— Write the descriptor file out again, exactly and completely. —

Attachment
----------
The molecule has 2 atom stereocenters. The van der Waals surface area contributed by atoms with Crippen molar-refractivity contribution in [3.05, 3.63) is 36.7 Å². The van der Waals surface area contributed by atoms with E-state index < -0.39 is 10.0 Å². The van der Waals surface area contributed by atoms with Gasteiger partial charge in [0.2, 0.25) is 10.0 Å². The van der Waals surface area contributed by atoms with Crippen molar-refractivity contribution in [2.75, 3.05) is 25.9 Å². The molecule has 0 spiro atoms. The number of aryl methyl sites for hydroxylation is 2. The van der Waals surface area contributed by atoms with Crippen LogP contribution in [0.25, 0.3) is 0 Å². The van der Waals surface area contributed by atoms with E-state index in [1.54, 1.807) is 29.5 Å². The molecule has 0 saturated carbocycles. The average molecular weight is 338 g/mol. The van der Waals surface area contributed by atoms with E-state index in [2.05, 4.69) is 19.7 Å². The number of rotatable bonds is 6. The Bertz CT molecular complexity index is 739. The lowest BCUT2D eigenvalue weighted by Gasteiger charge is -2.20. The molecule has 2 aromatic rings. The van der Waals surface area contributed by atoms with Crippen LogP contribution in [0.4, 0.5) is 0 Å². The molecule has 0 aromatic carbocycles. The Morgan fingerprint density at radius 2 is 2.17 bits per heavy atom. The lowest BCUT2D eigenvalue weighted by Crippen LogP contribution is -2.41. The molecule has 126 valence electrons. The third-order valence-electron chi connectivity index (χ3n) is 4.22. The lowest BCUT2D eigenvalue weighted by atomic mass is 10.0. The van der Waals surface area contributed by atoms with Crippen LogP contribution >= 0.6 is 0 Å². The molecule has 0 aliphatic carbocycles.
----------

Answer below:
The molecule has 2 atom stereocenters. The van der Waals surface area contributed by atoms with Crippen molar-refractivity contribution in [3.05, 3.63) is 36.7 Å². The van der Waals surface area contributed by atoms with E-state index < -0.39 is 10.0 Å². The van der Waals surface area contributed by atoms with Gasteiger partial charge in [0.2, 0.25) is 10.0 Å². The van der Waals surface area contributed by atoms with Crippen molar-refractivity contribution in [2.75, 3.05) is 25.9 Å². The molecule has 0 spiro atoms. The number of aryl methyl sites for hydroxylation is 2. The van der Waals surface area contributed by atoms with Crippen LogP contribution in [0.25, 0.3) is 0 Å². The van der Waals surface area contributed by atoms with E-state index in [1.54, 1.807) is 29.5 Å². The molecule has 0 saturated carbocycles. The average molecular weight is 338 g/mol. The van der Waals surface area contributed by atoms with E-state index in [2.05, 4.69) is 19.7 Å². The number of rotatable bonds is 6. The Bertz CT molecular complexity index is 739. The lowest BCUT2D eigenvalue weighted by Gasteiger charge is -2.20. The molecule has 2 aromatic rings. The van der Waals surface area contributed by atoms with Crippen LogP contribution in [0.4, 0.5) is 0 Å². The molecule has 0 aromatic carbocycles. The Morgan fingerprint density at radius 2 is 2.17 bits per heavy atom. The lowest BCUT2D eigenvalue weighted by Crippen LogP contribution is -2.41. The molecule has 126 valence electrons. The third-order valence-electron chi connectivity index (χ3n) is 4.22. The lowest BCUT2D eigenvalue weighted by atomic mass is 10.0. The van der Waals surface area contributed by atoms with Crippen LogP contribution >= 0.6 is 0 Å². The molecule has 0 aliphatic carbocycles.